The ANACS was founded in 1972 as part of the American Numismatic Association. At the time, coin collecting was taking the country by storm and many counterfeits were flooding the markets. As con artists tried to take advantage of the growing popularity of the hobby, ANA’s board of governors decided to address this issue with the creation of the Certification Service. At first, the ANACS would only identify the coin as genuine or not and return it with a certificate of authenticity, but not encapsulated. It was only in 1979 that the company started actually grading the coins. The ANACS has been sold several times since its inauguration. Currently, the company is owned by EKW, LLC and is located in Englewood, Colorado. 

The Grading Process and how it Works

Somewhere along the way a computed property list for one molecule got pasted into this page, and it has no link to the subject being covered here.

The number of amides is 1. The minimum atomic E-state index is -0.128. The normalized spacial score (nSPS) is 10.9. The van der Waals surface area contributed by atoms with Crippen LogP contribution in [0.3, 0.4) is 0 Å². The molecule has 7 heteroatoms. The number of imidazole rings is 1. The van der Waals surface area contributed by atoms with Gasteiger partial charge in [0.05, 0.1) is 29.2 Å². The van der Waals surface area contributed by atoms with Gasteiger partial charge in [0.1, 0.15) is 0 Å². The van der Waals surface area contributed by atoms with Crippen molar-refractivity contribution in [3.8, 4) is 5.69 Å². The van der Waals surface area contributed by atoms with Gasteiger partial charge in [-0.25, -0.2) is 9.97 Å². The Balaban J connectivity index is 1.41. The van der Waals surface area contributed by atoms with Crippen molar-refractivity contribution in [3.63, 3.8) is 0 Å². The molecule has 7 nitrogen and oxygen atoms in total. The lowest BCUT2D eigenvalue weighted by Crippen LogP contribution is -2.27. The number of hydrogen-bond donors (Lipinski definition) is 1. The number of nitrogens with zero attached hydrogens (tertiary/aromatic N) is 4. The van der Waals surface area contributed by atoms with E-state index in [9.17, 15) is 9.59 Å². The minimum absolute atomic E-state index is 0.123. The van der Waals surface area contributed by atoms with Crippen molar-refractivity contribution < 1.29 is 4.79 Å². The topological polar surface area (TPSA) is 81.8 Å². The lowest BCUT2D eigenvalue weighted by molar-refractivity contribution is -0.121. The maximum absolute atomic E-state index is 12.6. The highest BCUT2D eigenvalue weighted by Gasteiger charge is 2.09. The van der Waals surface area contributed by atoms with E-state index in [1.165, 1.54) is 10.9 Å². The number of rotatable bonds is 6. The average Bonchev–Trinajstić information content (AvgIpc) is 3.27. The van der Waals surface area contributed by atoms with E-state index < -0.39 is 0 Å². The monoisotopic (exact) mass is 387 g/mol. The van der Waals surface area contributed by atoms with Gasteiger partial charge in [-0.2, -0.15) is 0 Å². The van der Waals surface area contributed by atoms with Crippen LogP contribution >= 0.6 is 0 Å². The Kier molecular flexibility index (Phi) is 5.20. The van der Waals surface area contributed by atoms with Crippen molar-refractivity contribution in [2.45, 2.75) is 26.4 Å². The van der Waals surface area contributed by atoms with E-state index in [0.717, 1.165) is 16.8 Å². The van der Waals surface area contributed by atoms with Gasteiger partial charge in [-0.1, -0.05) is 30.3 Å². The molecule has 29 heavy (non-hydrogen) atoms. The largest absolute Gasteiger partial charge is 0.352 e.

The grading process may vary slightly from one corporation to another, but the basic premise remains the same. Please refer to each grading service company website for specific instructions.


The grading process starts off with the coin submission by its owner. Each company requires the owner to fill out some forms with information about the coins (quantity, date, mintmark, denomination, etc), the return shipping address, the method of payment, and others. Then, the owner should prepare the coins for shipping by housing each one individually on plastic flips.


Once the coins arrive at the office, they undergo an identification process. This is usually a simple process of checking the coins and making sure the content of the package matches the quantity and the description of the submission invoice. Then, the coins are entered into the company’s database and barcoded. Next, they are usually stored in a vault until ready for the actual grading.